3. Mobile ad targeting: An increasing focus on data-driven inventory buys plus native creative will improve ad experience and effectiveness.
Marketers will focus more on leveraging multiple data sources (around audience behaviors / preferences plus situation, context, location) to improve mobile ad targeting (toward predictive targeting). This will deliver more effective and efficient cross-screen targeting, but they will need to overcome the challenges of the lack of right skills, tools and processes to deliver
Growing use of data management platforms (DMPs) by advertisers and media owners, alongside demand-side platforms (DSPs) and mobile real-time bidding (RTB) programmatic buying will be coupled with a focus on developing more native, non-intrusive, acceptable ad formats (in response to the growing threat of ad blocking).
4. Mobile social: Mobile-centric paid, owned and earned media social strategies will become central to brand and business success.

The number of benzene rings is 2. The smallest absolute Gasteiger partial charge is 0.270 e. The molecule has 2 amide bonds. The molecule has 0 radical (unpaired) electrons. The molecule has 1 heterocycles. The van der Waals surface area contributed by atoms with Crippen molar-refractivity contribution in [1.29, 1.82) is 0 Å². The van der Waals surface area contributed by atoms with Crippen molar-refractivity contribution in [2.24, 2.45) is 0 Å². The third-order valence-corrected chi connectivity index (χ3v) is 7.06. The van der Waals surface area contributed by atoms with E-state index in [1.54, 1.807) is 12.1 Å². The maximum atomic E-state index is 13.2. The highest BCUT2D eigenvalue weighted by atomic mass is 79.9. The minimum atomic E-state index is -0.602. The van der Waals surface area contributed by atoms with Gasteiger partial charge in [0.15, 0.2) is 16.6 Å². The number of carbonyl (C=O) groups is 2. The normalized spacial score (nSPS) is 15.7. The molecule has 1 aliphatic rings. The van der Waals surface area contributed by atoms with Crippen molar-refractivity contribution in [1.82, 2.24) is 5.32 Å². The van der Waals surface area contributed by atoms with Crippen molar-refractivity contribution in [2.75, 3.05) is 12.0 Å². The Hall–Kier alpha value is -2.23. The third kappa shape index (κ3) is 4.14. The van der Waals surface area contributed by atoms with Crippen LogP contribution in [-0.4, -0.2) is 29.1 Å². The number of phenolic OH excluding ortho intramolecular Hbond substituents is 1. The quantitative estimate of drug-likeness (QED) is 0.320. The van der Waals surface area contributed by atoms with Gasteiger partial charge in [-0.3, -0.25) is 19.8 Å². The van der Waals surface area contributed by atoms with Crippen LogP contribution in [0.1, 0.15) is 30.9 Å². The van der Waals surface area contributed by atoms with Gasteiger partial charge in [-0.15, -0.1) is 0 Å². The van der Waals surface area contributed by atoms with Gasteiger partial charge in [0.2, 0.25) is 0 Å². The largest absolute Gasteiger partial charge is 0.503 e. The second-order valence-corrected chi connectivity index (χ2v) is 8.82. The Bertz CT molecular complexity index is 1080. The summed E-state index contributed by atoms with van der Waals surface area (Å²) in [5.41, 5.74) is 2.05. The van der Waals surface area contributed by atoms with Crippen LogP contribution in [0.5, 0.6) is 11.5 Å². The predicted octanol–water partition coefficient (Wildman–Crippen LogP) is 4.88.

Marketers will be forced to develop more comprehensive social media strategies specifically to target audiences -- where they spend vast majority of their time. Audiences will be targeted across different mobile social & messaging platforms (i.e., Facebook, Instagram, Twitter, Snapchat and Whatsapp, etc.) whether for brand building or direct sales objectives
Paid media ads will need to be tailored for each platform -- as TV budgets start to flow toward social, as will owned media branded content which will develop and evolve in the form of emojis, stickers, vines, image posts, vertical video and messaging. Influencer marketing will grow in importance as marketers turn to celebrities, Vine artists and others for earned media content creation and co-marketing.
5. Mobile video: Video production for small/all screens will expand and evolve into vertical and virtual formats.
Marketers will begin to produce more bespoke video creative for paid and owned propagation across all screens, particularly the small screen, as mobile video ad inventory opportunities expand. This is especially true for Facebook and Google/YouTube properties.